• Clinical science

Acute pancreatitis


Acute pancreatitis is an inflammatory condition of the pancreas most commonly caused by biliary tract disease or alcohol abuse. Damage to the pancreas causes local release of digestive proteolytic enzymes that autodigest pancreatic tissue. Acute pancreatitis usually presents with epigastric pain radiating to the back, nausea and vomiting, and epigastric tenderness on palpation. The diagnosis is made based on the clinical presentation, elevated serum pancreatic enzymes, and findings on imaging (CT, MRI, ultrasound) that suggest acute pancreatitis. Treatment is mostly supportive and includes bowel rest, fluid resuscitation, and pain medication. Enteral feeding is usually quickly resumed once the pain and inflammatory markers begin to subside. Interventional procedures may be indicated for the treatment of underlying conditions, such as ERCP or cholecystectomy in gallstone pancreatitis. Localized complications of pancreatitis include necrosis, pancreatic pseudocysts, and abscesses. Systemic complications involve sepsis, ARDS, organ failure, and shock and are associated with a considerable rise in mortality.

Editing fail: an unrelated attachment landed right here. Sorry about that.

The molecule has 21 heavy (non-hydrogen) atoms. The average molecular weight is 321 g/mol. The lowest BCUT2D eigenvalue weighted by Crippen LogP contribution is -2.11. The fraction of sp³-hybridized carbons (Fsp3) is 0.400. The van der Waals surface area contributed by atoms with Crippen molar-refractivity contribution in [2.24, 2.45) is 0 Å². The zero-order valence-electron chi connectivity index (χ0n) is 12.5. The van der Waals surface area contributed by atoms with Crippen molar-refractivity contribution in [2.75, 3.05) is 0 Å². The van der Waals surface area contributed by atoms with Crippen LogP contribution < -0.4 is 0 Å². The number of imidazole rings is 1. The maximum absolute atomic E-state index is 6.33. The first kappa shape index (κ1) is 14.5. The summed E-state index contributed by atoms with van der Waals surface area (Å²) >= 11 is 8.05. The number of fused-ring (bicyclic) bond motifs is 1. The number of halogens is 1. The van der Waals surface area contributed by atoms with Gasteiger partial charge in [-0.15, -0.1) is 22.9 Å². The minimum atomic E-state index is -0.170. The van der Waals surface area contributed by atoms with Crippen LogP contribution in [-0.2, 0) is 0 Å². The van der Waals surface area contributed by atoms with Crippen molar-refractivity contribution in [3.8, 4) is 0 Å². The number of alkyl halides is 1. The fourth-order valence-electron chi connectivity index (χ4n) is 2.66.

"I GET SMASHED": I = Idiopathic, G = Gall stones, E = Ethanol, T = Trauma, S = Steroids, M = Mumps, A = Autoimmune, S = Scorpion poison, H = Hypercalcemia, Hypertriglyceridemia, E = ERCP, D = Drugs.



Sequence of events leading to pancreatitis:

  1. Intrapancreatic activation of pancreatic enzymes: secondary to pancreatic ductal outflow obstruction (e.g., gallstones, cystic fibrosis) or direct injury to pancreatic acinar cells (e.g., alcohol, drugs)